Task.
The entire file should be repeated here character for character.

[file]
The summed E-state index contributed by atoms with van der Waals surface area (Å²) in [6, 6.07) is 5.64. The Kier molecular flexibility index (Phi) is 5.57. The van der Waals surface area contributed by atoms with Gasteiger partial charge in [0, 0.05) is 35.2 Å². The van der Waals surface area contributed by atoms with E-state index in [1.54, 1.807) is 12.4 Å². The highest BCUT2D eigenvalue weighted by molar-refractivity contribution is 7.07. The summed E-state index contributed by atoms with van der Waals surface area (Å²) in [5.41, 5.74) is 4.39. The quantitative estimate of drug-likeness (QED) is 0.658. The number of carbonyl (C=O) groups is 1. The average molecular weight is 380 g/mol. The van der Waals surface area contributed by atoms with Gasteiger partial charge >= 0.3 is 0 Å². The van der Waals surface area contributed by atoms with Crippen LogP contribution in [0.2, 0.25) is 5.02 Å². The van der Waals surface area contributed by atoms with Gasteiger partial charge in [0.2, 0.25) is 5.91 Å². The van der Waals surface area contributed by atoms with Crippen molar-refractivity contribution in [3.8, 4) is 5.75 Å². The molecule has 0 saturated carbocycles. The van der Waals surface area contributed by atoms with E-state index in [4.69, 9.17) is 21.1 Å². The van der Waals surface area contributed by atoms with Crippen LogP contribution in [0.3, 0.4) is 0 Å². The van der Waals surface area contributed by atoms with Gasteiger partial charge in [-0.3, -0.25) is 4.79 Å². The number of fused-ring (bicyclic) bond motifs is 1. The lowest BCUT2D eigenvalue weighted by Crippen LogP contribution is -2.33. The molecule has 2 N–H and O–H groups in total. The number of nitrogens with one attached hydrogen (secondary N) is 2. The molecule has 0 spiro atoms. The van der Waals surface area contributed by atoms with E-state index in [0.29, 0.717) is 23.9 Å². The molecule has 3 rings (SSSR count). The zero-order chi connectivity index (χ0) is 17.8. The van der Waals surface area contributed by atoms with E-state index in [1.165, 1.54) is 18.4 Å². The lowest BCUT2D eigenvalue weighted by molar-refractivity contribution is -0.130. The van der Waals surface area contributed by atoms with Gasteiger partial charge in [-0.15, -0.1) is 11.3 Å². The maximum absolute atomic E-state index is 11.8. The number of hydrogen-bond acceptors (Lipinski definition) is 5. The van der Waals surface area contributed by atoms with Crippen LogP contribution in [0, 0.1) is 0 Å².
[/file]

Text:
The summed E-state index contributed by atoms with van der Waals surface area (Å²) in [6, 6.07) is 5.64. The Kier molecular flexibility index (Phi) is 5.57. The van der Waals surface area contributed by atoms with Gasteiger partial charge in [0, 0.05) is 35.2 Å². The van der Waals surface area contributed by atoms with E-state index in [1.54, 1.807) is 12.4 Å². The highest BCUT2D eigenvalue weighted by molar-refractivity contribution is 7.07. The summed E-state index contributed by atoms with van der Waals surface area (Å²) in [5.41, 5.74) is 4.39. The quantitative estimate of drug-likeness (QED) is 0.658. The number of carbonyl (C=O) groups is 1. The average molecular weight is 380 g/mol. The van der Waals surface area contributed by atoms with Gasteiger partial charge >= 0.3 is 0 Å². The van der Waals surface area contributed by atoms with Crippen LogP contribution in [0.2, 0.25) is 5.02 Å². The van der Waals surface area contributed by atoms with Gasteiger partial charge in [0.2, 0.25) is 5.91 Å². The van der Waals surface area contributed by atoms with Crippen molar-refractivity contribution in [3.8, 4) is 5.75 Å². The molecule has 0 saturated carbocycles. The van der Waals surface area contributed by atoms with E-state index in [4.69, 9.17) is 21.1 Å². The van der Waals surface area contributed by atoms with Crippen LogP contribution in [0.3, 0.4) is 0 Å². The van der Waals surface area contributed by atoms with Gasteiger partial charge in [-0.3, -0.25) is 4.79 Å². The number of fused-ring (bicyclic) bond motifs is 1. The lowest BCUT2D eigenvalue weighted by Crippen LogP contribution is -2.33. The molecule has 2 N–H and O–H groups in total. The number of nitrogens with one attached hydrogen (secondary N) is 2. The molecule has 0 spiro atoms. The van der Waals surface area contributed by atoms with E-state index in [0.29, 0.717) is 23.9 Å². The molecule has 3 rings (SSSR count). The zero-order chi connectivity index (χ0) is 17.8. The van der Waals surface area contributed by atoms with E-state index in [1.165, 1.54) is 18.4 Å². The lowest BCUT2D eigenvalue weighted by molar-refractivity contribution is -0.130. The van der Waals surface area contributed by atoms with Gasteiger partial charge in [-0.15, -0.1) is 11.3 Å². The maximum absolute atomic E-state index is 11.8. The number of hydrogen-bond acceptors (Lipinski definition) is 5. The van der Waals surface area contributed by atoms with Crippen LogP contribution in [0, 0.1) is 0 Å².